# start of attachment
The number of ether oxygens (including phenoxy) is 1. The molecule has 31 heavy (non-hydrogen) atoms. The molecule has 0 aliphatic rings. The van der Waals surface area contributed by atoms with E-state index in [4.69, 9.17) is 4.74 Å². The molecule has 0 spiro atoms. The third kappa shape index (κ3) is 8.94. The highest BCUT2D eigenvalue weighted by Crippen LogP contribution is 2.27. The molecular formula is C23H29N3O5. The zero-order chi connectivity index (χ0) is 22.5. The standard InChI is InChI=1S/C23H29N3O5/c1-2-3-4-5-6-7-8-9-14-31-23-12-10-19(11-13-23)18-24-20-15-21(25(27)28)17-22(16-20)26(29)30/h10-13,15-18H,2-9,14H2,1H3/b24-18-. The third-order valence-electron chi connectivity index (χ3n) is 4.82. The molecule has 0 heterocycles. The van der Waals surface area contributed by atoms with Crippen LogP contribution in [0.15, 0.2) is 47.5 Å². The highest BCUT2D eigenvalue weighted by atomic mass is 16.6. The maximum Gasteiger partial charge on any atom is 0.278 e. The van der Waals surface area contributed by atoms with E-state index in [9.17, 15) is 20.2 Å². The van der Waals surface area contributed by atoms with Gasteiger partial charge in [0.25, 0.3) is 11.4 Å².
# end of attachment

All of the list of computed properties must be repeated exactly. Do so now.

The number of ether oxygens (including phenoxy) is 1. The molecule has 31 heavy (non-hydrogen) atoms. The molecule has 0 aliphatic rings. The van der Waals surface area contributed by atoms with E-state index in [4.69, 9.17) is 4.74 Å². The molecule has 0 spiro atoms. The third kappa shape index (κ3) is 8.94. The highest BCUT2D eigenvalue weighted by Crippen LogP contribution is 2.27. The molecular formula is C23H29N3O5. The zero-order chi connectivity index (χ0) is 22.5. The standard InChI is InChI=1S/C23H29N3O5/c1-2-3-4-5-6-7-8-9-14-31-23-12-10-19(11-13-23)18-24-20-15-21(25(27)28)17-22(16-20)26(29)30/h10-13,15-18H,2-9,14H2,1H3/b24-18-. The third-order valence-electron chi connectivity index (χ3n) is 4.82. The molecule has 0 heterocycles. The van der Waals surface area contributed by atoms with Crippen LogP contribution in [0.15, 0.2) is 47.5 Å². The highest BCUT2D eigenvalue weighted by atomic mass is 16.6. The maximum Gasteiger partial charge on any atom is 0.278 e. The van der Waals surface area contributed by atoms with E-state index in [9.17, 15) is 20.2 Å². The van der Waals surface area contributed by atoms with Gasteiger partial charge in [0.25, 0.3) is 11.4 Å².